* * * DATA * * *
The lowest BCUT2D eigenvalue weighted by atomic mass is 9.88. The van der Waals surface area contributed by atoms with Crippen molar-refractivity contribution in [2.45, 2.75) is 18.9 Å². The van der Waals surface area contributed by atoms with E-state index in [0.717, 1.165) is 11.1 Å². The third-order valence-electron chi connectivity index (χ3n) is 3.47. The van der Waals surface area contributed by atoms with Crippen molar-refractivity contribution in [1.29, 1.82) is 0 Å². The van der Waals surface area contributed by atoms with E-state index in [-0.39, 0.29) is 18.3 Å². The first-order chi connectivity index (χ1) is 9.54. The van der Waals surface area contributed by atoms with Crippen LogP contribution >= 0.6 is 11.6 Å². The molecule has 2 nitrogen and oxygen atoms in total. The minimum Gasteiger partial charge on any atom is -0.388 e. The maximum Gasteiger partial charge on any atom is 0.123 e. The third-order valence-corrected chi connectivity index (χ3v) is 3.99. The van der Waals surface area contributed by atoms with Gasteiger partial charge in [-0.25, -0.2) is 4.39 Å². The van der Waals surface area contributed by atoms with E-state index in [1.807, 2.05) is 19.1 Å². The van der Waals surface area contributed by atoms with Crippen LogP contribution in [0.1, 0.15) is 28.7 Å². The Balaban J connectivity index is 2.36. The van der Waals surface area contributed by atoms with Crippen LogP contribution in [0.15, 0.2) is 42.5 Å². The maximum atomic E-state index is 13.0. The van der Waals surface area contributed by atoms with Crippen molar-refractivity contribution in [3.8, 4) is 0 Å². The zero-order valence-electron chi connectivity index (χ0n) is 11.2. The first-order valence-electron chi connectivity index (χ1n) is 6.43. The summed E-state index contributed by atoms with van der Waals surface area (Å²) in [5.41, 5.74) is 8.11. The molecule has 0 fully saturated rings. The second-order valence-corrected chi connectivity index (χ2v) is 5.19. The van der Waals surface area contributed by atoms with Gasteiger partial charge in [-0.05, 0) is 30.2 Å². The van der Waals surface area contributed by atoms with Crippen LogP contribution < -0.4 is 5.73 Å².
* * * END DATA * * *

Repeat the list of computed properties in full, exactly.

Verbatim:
The lowest BCUT2D eigenvalue weighted by atomic mass is 9.88. The van der Waals surface area contributed by atoms with Crippen molar-refractivity contribution in [2.45, 2.75) is 18.9 Å². The van der Waals surface area contributed by atoms with E-state index in [0.717, 1.165) is 11.1 Å². The third-order valence-electron chi connectivity index (χ3n) is 3.47. The van der Waals surface area contributed by atoms with Crippen molar-refractivity contribution in [1.29, 1.82) is 0 Å². The van der Waals surface area contributed by atoms with E-state index in [-0.39, 0.29) is 18.3 Å². The first-order chi connectivity index (χ1) is 9.54. The van der Waals surface area contributed by atoms with Crippen LogP contribution >= 0.6 is 11.6 Å². The molecule has 2 nitrogen and oxygen atoms in total. The minimum Gasteiger partial charge on any atom is -0.388 e. The maximum Gasteiger partial charge on any atom is 0.123 e. The third-order valence-corrected chi connectivity index (χ3v) is 3.99. The van der Waals surface area contributed by atoms with Gasteiger partial charge in [-0.25, -0.2) is 4.39 Å². The van der Waals surface area contributed by atoms with E-state index in [1.807, 2.05) is 19.1 Å². The van der Waals surface area contributed by atoms with Crippen LogP contribution in [0.1, 0.15) is 28.7 Å². The Balaban J connectivity index is 2.36. The van der Waals surface area contributed by atoms with Crippen LogP contribution in [0.15, 0.2) is 42.5 Å². The maximum atomic E-state index is 13.0. The van der Waals surface area contributed by atoms with Crippen molar-refractivity contribution in [3.8, 4) is 0 Å². The zero-order valence-electron chi connectivity index (χ0n) is 11.2. The first-order valence-electron chi connectivity index (χ1n) is 6.43. The summed E-state index contributed by atoms with van der Waals surface area (Å²) in [5.41, 5.74) is 8.11. The molecule has 0 fully saturated rings. The second-order valence-corrected chi connectivity index (χ2v) is 5.19. The van der Waals surface area contributed by atoms with Gasteiger partial charge in [-0.05, 0) is 30.2 Å². The van der Waals surface area contributed by atoms with Crippen LogP contribution < -0.4 is 5.73 Å².